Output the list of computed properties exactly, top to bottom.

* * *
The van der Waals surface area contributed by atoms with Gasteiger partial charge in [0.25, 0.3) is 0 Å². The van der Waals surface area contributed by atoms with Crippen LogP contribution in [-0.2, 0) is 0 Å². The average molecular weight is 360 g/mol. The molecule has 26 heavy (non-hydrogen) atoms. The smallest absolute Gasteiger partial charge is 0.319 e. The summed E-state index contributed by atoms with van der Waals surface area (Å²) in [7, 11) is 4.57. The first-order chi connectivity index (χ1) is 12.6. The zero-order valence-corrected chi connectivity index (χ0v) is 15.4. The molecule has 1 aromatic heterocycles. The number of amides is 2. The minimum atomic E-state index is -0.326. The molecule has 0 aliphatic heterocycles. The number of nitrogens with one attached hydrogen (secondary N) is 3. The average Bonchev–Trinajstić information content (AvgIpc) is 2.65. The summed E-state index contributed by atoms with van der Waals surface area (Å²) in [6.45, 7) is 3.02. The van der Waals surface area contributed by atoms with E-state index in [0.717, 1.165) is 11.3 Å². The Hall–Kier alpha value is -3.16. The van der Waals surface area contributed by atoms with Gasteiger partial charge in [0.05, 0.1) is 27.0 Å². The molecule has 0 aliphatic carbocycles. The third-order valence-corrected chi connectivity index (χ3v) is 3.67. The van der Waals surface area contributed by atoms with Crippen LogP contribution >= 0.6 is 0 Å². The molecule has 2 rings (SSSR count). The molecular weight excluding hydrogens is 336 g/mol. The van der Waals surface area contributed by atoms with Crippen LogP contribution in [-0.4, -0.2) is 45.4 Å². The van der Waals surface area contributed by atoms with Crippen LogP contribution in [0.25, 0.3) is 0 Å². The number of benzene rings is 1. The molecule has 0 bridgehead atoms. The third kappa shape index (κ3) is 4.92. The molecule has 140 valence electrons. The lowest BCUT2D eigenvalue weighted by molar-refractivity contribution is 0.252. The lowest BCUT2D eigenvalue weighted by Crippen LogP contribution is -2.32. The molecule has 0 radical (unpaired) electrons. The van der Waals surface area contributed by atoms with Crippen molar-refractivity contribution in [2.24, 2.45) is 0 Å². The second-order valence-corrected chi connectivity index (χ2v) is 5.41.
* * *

The van der Waals surface area contributed by atoms with Gasteiger partial charge in [0.25, 0.3) is 0 Å². The van der Waals surface area contributed by atoms with Crippen LogP contribution in [-0.2, 0) is 0 Å². The average molecular weight is 360 g/mol. The molecule has 26 heavy (non-hydrogen) atoms. The smallest absolute Gasteiger partial charge is 0.319 e. The summed E-state index contributed by atoms with van der Waals surface area (Å²) in [7, 11) is 4.57. The first-order chi connectivity index (χ1) is 12.6. The zero-order valence-corrected chi connectivity index (χ0v) is 15.4. The molecule has 1 aromatic heterocycles. The number of amides is 2. The minimum atomic E-state index is -0.326. The molecule has 0 aliphatic heterocycles. The number of nitrogens with one attached hydrogen (secondary N) is 3. The average Bonchev–Trinajstić information content (AvgIpc) is 2.65. The summed E-state index contributed by atoms with van der Waals surface area (Å²) in [6.45, 7) is 3.02. The van der Waals surface area contributed by atoms with E-state index in [0.717, 1.165) is 11.3 Å². The Hall–Kier alpha value is -3.16. The van der Waals surface area contributed by atoms with Gasteiger partial charge in [0.05, 0.1) is 27.0 Å². The molecule has 0 aliphatic carbocycles. The third-order valence-corrected chi connectivity index (χ3v) is 3.67. The van der Waals surface area contributed by atoms with Crippen LogP contribution >= 0.6 is 0 Å². The molecule has 2 rings (SSSR count). The molecular weight excluding hydrogens is 336 g/mol. The van der Waals surface area contributed by atoms with Crippen LogP contribution in [-0.4, -0.2) is 45.4 Å². The van der Waals surface area contributed by atoms with Crippen LogP contribution in [0.25, 0.3) is 0 Å². The number of benzene rings is 1. The molecule has 0 bridgehead atoms. The third kappa shape index (κ3) is 4.92. The molecule has 140 valence electrons. The lowest BCUT2D eigenvalue weighted by molar-refractivity contribution is 0.252. The lowest BCUT2D eigenvalue weighted by Crippen LogP contribution is -2.32. The molecule has 0 radical (unpaired) electrons. The van der Waals surface area contributed by atoms with Crippen molar-refractivity contribution in [2.24, 2.45) is 0 Å². The second-order valence-corrected chi connectivity index (χ2v) is 5.41.